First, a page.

First used in California in the 1950s, TIFs were supposed to be another tool, like tax abatement and enterprise zones, that could be used to promote urban renewal. But cities found they were not very effective at drawing development into depressed areas. "They had this tool, but didn't know what the tool was good for," says Art Lyons, an analyst for the Chicago-based Center for Economic Policy Analysis, an economic think tank that works with community groups. The cities realized, Lyons theorizes, that if they wanted to use TIFs more, they had to get out of depressed neighborhoods and into areas with higher property values, which generate more tax revenue to pay off development bonds.
The Entire Western World Could Be Blighted
Until the 1990s, most states reserved TIFs for areas that could be described as "blighted," based on criteria set forth by statute. But as with eminent domain, the definition of blight for TIF purposes has been dramatically expanded. In 1999, for example, Baraboo, Wisconsin, created a TIF for an industrial park and a Wal-Mart supercenter that were built on farmland; the blight label was based on a single house in the district that was uninhabited. In recent years 16 states have relaxed their TIF criteria to cover affluent areas, "conservation areas" where blight might occur someday, or "economic development areas," loosely defined as commercial or industrial properties.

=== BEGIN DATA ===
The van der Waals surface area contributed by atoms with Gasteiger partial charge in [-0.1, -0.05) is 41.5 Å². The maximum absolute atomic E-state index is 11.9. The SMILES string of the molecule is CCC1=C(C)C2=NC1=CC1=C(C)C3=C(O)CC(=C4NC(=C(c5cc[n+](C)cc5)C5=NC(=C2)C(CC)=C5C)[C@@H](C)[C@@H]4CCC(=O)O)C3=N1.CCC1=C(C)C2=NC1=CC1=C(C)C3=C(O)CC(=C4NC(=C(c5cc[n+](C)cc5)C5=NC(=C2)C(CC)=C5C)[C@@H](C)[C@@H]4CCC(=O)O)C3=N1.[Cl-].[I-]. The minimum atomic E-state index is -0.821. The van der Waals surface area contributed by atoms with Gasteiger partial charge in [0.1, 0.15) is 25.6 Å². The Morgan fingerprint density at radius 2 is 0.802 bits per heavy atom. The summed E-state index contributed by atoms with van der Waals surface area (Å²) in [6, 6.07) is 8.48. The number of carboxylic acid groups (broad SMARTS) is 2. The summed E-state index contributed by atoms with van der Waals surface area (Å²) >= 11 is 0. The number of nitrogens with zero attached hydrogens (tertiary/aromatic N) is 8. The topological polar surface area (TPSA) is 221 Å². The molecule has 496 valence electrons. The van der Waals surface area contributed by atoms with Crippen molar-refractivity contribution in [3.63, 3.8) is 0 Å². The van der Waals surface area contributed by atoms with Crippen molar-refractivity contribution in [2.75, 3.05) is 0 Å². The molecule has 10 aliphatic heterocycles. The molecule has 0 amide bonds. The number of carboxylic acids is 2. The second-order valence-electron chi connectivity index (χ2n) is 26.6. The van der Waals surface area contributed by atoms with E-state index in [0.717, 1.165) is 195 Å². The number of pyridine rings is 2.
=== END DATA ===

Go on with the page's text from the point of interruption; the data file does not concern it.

The result is that a TIF can be put almost anywhere these days. Based on current criteria, says Jake Haulk, director of the Pittsburgh-based Allegheny Institute for Public Policy, you could "declare the entire Western world blighted."
In the late 1990s, Pittsburgh decided to declare a commercial section of its downtown blighted so it could create a TIF district for the Lazarus Department Store. The construction of the new store and a nearby parking garage cost the city more than $70 million. But the property taxes on the new store were lower than expected, as the downtown area surrounding Lazarus never took off the way the city thought it would. Sales tax receipts were also unexpectedly low. Lazarus decided to close the store last year, and the property is still on the block. Because other businesses were included in the TIF, it is impossible to predict whether the city will be on the hook for the entire $70 million. But given that the Lazarus store was the centerpiece of the development, it is safe to say this TIF is not working very well, and Pittsburgh's taxpayers may have to pick up the tab.